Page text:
Uluru: Australia’s Most Iconic Landmark and Largest Monolith in the World
Uluru, once known as Ayers Rock, is one of Australia’s most iconic landmarks. Located in the Northern Territory of Australia, it is the single largest monolith rock in the world. At a staggering height of 346 meters (1135 feet) and running about 3.2 kilometers (2 miles) in length and width, this sandstone rock formation towers over an otherwise completely flat terrain. Uluru, which means ‘great pebble’, carries great spiritual and cultural significance for the Aboriginal tribes of this region.
Looking at the vast desert plain around Uluru, it is hard to believe it was once underwater. The monolith was formed around 500 million years ago when the earth’s plates were shifting and due to a burst in pressure, the giant rock formation was formed. The rock is homogeneous, and as a result there is no soil on it. Its creation, material, and size make it one of the most significant sites for geologists.
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One of its most notable features is the spectacular way in which it changes color as the sun reflects off the minerals within the rock. Full of caves, canyons, cracks, water holes and other natural formations, as well as ancient rock paintings and carvings, Uluru, and the surrounding national park, was added to the UNESCO World Heritage List in 1987 for its important natural values. In 1994, it was also added to the list for its extraordinary value as a living cultural landscape.
Aerial view of Uluru at sunset. (Dimageau / CC BY-SA 4.0)
Early European Explorers
In 1788, European colonizers arrived in Australia and began subjugating the Aboriginal people. The indigenous people lost most of their land and sacred sites, and many were murdered, died from introduced diseases, or were taken as slaves.
European explorers undertook expeditions to discover the vast territories of the continent and find new lands for agriculture. In 1873, British explorer William Gosse became the first non-Aboriginal person to see Uluru, naming it Ayers Rock after the Chief Secretary of South Australia, Sir Henry Ayers.
Satellite picture of Uluru. (Astro_Alex / CC BY-SA 2.0)
The Legendary Creation of Uluru
According to the local legends, Uluru is believed to have resulted from the intervention of ancestral beings or gods, when the divine beings emerged from the void and created all life on earth. To the Aboriginals, this time is known as the Dreamtime. It is said that two tribes of these ancestral beings had a battle to the death in this area over a beautiful lizard woman. As the result of this battle, the earth rose in grief and thus Uluru was created.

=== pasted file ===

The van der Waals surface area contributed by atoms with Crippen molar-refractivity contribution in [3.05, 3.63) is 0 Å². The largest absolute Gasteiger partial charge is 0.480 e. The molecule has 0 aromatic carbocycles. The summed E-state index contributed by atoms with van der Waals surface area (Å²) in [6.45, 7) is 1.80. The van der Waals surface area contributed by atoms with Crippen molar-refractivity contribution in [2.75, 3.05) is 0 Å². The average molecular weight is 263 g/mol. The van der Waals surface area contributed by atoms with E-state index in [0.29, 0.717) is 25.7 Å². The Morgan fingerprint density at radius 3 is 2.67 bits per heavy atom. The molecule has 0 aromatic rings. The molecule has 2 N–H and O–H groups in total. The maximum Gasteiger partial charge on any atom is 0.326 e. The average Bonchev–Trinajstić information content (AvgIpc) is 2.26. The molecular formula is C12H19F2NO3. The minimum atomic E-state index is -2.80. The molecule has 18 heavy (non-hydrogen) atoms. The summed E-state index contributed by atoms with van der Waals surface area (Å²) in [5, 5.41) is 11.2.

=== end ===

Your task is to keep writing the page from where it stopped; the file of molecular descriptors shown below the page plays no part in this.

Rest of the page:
Each region of Uluru was believed to have been formed by a different ancestral spirit. The southern site was said to have been created due to a war between the poisonous and carpet snakes. The northwest side was created by Mala, the hare wallaby people, and another area was formed by the Tjukurpa of Kuniya, the sand python, who went dancing across the rock.
An aerial view of Uluru. (Aleksandr / Adobe Stock)
Why Uluru is Important
This monolith is an important and sacred place for the Aboriginals in Australia —in much the same way Titicaca is for South American tribes. Archaeological evidence has shown that the Aboriginals have lived in the region of Uluru for at least 30,000 years. Uluru is still a cultural landscape and, to the Aboriginal people, it is a living, breathing landscape and a resting place for ancestral spirits. Cultural customs and traditions are handed down and link the people with the land and animals.
The Anangu Aboriginal people are guided by Tjukurpa (law) to keep both culture and country strong. This is something that has never changed.
There are a number of sacred locations on and around Uluru, which were used by the indigenous people for ceremonies, teaching, and daily activities:
- Kulpi Mutitjulu (Mutitjulu Cave) – A place where Aboriginals would share and distribute food caught during the day, and teach children Dreamtime stories. This is reflected in the rock art within the cave.
- Taputji - Separate from Uluru on the northeast side, Taputji was an ancient hunter-gatherer location used for collecting food and plants.
- Tjukatjapi, Pulari, and Mala Puta - Located on the north, northwest, and south sides respectively, they are sacred sites for the women.
- Warayuki - Acave-like site on the north side of Uluru which is sacred to the Anangu men
- Kuniya Piti - Sacred men's site located on the far east side of Uluru with similar sacred rock carvings and features to Mala Puta and Pulari.
The Kitchen Cave along Mala Walk at base of Uluru. (bennymarty / Adobe Stock)
Return to the Aboriginal People
During the time of European colonization, the Aboriginal people were actively discouraged from visiting the area and their culture and rituals were largely ignored. The Australian government promoted “Ayers rock” as a tourist site. Over the decades, millions of tourists flocked to the monolith to climb it, trampling over sacred territories and leaving rubbish and damage behind.
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However, as attitudes began to change, and following years of campaigning and lobbying to the government, the Anangu were finally recognized as the traditional owners of the land in 1985. The Australian Government handed the title deeds to the park back to their rightful owners and in 1995, out of respect to the traditional owners, the park name was officially changed from Ayers Rock to Uluru-Kata Tjuta National Park. On 26 October 2019, climbing Uluru was officially banned.
Top image: Australia’s Uluru. Source: bennymarty / Adobe Stock
By Joanna Gillan